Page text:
Note that when testing RAM you need to test one stick at a time, that means remove any other sticks and test them individually one at a time - then try to boot/start Windows with them individually.

Edited by Andavari

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OK, well, it isn't gonna be easy. 

I had hoped someone would jump in with "Hey, I have seen that and it is caused by (name of glitch here), and the fix is soooo easy (name of fix here).  :P

 

As to the virtualization questions, (a very good place to start the investigation inho), it works like this.  Each time I start the computer, I delete most history files, connect to the net, update Avast and SpywareBlaster, disconnect from the 'net, and start Powershadow.  From there on, C: drive is "virtualized", meaning it runs in unused space on the HDD (I think that's how it works).  Then I can get on the net, test most softwares, do pretty much anything I like, and when the computer is restarted all changes to C: drive are gone.  DennisD uses Returnil for the same purpose. This setup has worked flawlessly for years, one reason why I tend to suspect hardware.

 

Dennis, The other virtualization software was Shadow Defender, used for win 7 since Powershadow doesn't work for anything later that win xp. 

 

In the next day or two, I'll do this: 

- recheck the heat issue using Speccy and a proprietary HP checkup software. 

- Check the RAM ... is there a software for that?

- run a boot scan with Avast. 

- run an ESET scan, and reinstall MBAM and scan with that. 

 

A curiosity:  why does the GUI for Process Explorer continue to work after the main desktop and systray have frozen? 

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A curiosity:  why does the GUI for Process Explorer continue to work after the main desktop and systray have frozen?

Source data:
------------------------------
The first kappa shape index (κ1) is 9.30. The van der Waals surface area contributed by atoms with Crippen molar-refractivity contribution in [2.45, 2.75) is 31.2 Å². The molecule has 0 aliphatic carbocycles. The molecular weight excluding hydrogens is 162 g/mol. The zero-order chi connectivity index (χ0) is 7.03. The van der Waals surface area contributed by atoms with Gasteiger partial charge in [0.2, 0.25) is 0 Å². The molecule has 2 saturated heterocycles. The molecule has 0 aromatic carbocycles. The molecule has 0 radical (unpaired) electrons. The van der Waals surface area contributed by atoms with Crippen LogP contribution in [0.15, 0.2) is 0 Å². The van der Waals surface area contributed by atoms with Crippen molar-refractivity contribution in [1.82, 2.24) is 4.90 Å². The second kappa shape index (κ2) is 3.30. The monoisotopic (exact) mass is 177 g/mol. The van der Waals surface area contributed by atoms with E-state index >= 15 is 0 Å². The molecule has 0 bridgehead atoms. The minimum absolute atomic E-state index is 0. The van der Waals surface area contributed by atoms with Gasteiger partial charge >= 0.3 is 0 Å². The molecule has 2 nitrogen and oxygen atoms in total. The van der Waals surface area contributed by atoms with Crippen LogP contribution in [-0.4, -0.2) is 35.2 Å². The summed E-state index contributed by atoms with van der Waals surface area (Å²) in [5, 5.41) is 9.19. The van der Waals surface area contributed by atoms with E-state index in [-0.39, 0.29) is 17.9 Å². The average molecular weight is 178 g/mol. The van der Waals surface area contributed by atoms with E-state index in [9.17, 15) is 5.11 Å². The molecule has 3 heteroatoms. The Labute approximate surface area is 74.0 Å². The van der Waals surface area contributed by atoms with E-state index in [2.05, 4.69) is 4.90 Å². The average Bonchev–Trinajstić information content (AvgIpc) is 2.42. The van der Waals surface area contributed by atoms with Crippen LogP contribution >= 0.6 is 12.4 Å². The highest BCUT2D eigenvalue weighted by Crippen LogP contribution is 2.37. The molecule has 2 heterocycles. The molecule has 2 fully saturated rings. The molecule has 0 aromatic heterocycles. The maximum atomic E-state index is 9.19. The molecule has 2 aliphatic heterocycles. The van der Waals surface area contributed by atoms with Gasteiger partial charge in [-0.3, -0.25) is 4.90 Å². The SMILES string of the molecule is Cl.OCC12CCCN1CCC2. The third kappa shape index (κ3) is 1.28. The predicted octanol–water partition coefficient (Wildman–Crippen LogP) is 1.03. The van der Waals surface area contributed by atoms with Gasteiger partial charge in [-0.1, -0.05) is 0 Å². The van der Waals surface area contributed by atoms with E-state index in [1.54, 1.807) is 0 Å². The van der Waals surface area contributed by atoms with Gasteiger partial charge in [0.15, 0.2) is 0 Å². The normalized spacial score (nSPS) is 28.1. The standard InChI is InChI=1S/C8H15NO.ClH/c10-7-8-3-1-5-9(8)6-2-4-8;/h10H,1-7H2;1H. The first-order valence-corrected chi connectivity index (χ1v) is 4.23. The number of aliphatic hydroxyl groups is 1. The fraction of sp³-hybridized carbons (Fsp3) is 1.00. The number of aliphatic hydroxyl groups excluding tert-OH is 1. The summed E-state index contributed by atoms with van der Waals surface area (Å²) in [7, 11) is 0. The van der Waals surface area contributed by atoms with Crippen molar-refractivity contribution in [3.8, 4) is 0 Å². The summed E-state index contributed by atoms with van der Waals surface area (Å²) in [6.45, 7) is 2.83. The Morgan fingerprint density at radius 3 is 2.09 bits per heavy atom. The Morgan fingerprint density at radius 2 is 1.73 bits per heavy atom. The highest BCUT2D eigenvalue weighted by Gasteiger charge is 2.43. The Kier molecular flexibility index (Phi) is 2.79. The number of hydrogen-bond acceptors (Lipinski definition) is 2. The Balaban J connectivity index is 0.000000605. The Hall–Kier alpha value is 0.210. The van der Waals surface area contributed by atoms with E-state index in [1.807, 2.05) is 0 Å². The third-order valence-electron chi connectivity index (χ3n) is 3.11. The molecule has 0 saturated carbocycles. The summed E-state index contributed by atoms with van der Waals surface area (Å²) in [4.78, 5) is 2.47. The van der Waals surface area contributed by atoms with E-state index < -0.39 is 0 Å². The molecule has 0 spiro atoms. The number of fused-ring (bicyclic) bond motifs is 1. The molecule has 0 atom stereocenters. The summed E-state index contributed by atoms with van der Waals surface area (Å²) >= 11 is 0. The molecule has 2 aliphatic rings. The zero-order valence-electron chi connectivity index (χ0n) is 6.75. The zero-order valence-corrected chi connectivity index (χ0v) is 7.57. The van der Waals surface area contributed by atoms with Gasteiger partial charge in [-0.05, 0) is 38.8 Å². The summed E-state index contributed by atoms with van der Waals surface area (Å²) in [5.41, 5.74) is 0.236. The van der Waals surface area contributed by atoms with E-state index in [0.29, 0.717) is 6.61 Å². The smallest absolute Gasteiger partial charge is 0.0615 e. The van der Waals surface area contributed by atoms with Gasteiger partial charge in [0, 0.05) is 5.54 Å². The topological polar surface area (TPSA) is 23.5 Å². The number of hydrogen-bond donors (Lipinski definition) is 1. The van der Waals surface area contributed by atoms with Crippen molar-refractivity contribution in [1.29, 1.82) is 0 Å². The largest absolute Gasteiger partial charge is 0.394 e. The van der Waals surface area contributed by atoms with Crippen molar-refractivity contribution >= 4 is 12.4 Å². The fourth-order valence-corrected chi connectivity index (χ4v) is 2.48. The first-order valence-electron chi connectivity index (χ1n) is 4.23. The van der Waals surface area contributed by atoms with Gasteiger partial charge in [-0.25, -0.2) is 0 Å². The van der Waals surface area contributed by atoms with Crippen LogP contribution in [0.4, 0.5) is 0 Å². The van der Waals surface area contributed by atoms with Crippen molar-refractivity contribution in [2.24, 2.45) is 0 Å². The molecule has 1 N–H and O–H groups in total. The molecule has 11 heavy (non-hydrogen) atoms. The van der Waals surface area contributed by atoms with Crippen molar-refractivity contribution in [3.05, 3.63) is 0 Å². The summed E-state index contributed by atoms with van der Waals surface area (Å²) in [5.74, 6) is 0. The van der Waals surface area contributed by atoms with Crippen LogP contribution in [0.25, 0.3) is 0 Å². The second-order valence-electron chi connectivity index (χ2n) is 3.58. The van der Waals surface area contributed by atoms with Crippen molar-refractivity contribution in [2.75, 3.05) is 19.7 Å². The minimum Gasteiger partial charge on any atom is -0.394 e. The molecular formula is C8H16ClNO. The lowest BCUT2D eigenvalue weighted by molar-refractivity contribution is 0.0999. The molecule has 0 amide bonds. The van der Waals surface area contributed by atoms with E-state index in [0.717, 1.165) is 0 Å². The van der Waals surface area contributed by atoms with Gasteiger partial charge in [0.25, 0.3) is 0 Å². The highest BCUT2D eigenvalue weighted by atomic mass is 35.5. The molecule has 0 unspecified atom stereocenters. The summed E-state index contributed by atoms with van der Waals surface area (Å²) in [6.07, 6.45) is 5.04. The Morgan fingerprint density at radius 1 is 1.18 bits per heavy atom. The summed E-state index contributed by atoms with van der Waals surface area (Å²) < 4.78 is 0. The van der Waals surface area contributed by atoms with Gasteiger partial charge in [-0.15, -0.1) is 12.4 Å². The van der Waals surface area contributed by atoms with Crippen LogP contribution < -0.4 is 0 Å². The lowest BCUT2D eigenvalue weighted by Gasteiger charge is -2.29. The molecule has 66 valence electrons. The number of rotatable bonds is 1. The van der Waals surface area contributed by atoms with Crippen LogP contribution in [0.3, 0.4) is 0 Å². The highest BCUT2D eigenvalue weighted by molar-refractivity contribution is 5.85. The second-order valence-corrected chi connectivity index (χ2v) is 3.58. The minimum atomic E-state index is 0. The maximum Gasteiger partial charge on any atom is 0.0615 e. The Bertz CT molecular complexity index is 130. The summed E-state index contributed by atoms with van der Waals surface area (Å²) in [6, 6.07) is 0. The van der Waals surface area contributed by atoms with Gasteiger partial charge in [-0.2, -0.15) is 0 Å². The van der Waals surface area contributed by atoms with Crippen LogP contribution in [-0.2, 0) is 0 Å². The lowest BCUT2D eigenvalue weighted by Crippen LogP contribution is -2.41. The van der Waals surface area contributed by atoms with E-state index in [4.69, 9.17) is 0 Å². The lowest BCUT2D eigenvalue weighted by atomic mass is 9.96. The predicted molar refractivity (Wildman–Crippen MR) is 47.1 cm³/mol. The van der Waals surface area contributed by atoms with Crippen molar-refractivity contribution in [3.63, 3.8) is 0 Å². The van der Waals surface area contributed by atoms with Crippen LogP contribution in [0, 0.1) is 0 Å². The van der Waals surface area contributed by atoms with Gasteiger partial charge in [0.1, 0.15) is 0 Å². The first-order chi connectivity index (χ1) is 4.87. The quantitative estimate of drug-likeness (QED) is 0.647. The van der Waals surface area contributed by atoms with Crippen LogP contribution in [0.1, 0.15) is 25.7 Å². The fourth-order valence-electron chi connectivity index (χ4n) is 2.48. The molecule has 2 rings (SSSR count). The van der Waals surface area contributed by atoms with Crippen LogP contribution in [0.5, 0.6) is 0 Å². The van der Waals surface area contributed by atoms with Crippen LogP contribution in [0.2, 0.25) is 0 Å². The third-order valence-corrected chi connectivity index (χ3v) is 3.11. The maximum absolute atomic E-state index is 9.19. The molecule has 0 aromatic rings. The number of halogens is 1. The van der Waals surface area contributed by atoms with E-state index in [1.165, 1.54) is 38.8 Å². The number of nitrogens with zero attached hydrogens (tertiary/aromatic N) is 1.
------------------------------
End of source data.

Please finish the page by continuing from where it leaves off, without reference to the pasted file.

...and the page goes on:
I found that fact very strange - when a PC locks - it locks all.

Never seen one 'half lock' before.  Which would suggest it's not really locked.

In such a circumstance can you Ctrl+Alt+Del and click File, Run New Task, and type in explorer and click OK and start a new explorer shell?

 

Has there been any software changes?

To follow your thought on the fact it's been running well, I'm wondering if the balance has been shifted due to a software update.

 

As to heat testing, I've found no need for software to show values, simply opening the case and in the worst scenario, redirecting a fan into it suffices for that theory elimination.

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Andavari, I just totally missed your post...Duuhhh..  It answers the RAM question.   Thanks. I'll get that software and test the RAM. 

 

When the computer locks up, it does not respond to the keyboard or mouse unless the cursor is in the Process Explorer window. 

The cursor will move around on the screen, but clicking will not make anything happen except within the Process Explorer window. 

Don't remember if the shutdown option in Process Explorer will actually shut down the computer.  Don't think so, will check next time.

 

One more clue maybe.  Sometimes during a restart, the screen briefly displays multicolored confetti, just a quick flash.  It might do that every time and I just don't see it because the monitor is not up yet, but I don't think so. 

 

Maybe a failing graphics module on the motherboard ... seems like it would affect all windows.?.? 

 

The idea that it's not really locked is a bit worrisome. 

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It has an integrated graphics card, not an add-on one?

Next time it 'locks' up, touch the heatsink on the grahpics chip and see how hot it is.  (usually bottom right of motherboard)

Toasty warm is fine, "Ouch, I just got a burn blister" is not so fine.

What's the dust build-up within the chassis like?

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One more clue maybe.  Sometimes during a restart, the screen briefly displays multicolored confetti, just a quick flash.  It might do that every time and I just don't see it because the monitor is not up yet, but I don't think so.

 

Display corruption during startup can in some cases mean a failing graphics display card, and if faulty with a still operational computer the display can look very discolored or multicolored as you've described it (I've had that happen with 3 graphics cards that were starting to fail) - that's if you're lucky enough for it to give you a very obvious clue like that because in some cases you won't have any display whatsoever and Windows may fully load but you can't see anything.

 

When my last graphics card died it took out a stick of RAM with it, or vice-versa perhaps the bad RAM took out the graphics card I don't know which way it happened.